Queen Pen, Kevin Powell Discuss Violence In Town Hall Meeting

Grammy Award winning rapper Queen Pen will speak publicly about her domestic abuse issues, as well as the plight of others during the “Stop the Violence in Black America” town hall meeting addressing issues in the African-American community.

The town hall meeting, which takes place this Monday (July 14) at the Brown Memorial Baptist Church in Brooklyn, will address black male on black male violence as well.

Queen Pen recently filed a restraining order against her former boyfriend - who remains at large - after he viciously attacked her in Brooklyn apartment in May.

She will be joined by writer and activist Kevin Powell, A.T. Mitchell (founder of Hip-Hop Stand Up and Vote), prison/gang consultant Lorenzo Steele and discussion moderator George Mitchell (Black and Male in America).

The issue of black on black violence has been a topic Powell has actively addressed since at least 2007.

"I was one of those typical American males: hyper-masculine, overly competitive, and drenched in the belief system that I could talk to women any way I felt, treat women any way I felt, with no repercussions whatsoever,” Powell wrote in an article published on The Huffington Post in October of 2007. “As I sought therapy during and especially after that period, I came to realize that I and other males in this country treated women and girls in this dehumanizing way because somewhere along our journey we were told we could.”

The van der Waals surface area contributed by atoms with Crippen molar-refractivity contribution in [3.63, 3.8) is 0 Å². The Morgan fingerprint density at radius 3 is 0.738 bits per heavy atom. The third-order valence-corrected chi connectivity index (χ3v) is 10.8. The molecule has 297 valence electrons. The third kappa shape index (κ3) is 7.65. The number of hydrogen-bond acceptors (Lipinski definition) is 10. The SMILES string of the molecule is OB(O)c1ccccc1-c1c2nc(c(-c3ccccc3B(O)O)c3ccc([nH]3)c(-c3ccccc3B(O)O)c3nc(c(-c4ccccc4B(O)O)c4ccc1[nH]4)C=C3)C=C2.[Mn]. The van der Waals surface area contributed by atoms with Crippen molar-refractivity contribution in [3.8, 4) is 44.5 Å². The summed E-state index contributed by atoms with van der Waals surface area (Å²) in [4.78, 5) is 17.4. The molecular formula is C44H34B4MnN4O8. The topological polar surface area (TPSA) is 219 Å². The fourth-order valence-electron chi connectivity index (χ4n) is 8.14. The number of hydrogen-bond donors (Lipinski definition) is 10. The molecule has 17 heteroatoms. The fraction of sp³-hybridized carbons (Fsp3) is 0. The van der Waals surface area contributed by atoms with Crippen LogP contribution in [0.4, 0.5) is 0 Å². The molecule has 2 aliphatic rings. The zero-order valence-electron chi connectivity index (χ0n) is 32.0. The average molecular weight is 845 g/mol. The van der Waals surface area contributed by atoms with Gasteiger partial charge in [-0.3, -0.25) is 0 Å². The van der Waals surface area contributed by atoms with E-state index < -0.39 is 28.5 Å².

Queen Pen, who will reveal details of her battle against domestic abuse for the first time, will be on hand to encourage others to speak out against the escalating violence.

According to the Institute on Domestic Violence in the African American Community, which is funded by The University of Minnesota, every 12 seconds, a female in the United States is battered in a domestic abuse incident.

Even more disturbing is the fact that every 6 hours, a female dies at the hands of her abuser. “It is important for individuals to learn more about domestic violence and how broadly abuse can be defined,” said Oliver J. Williams, Ph. D of University of Minnesota, St. Paul. “For men who have a history of domestic abuse and want to change, seek out batterers’ intervention programs in your area.”

Doors to the event, which is free to the public, open at 6:30, while the discussion begins at 7:00 PM.

Sponsors include Kevin Powell, Black and Male in America (BAMIA), Hot 97.1 FM, AllHipHop.com, AKILA WORKSONGS, Inc., CONNECT, and the Black and Latino Filmmakers Coalition.

For more information visit www.blackandmaleinamerica.org.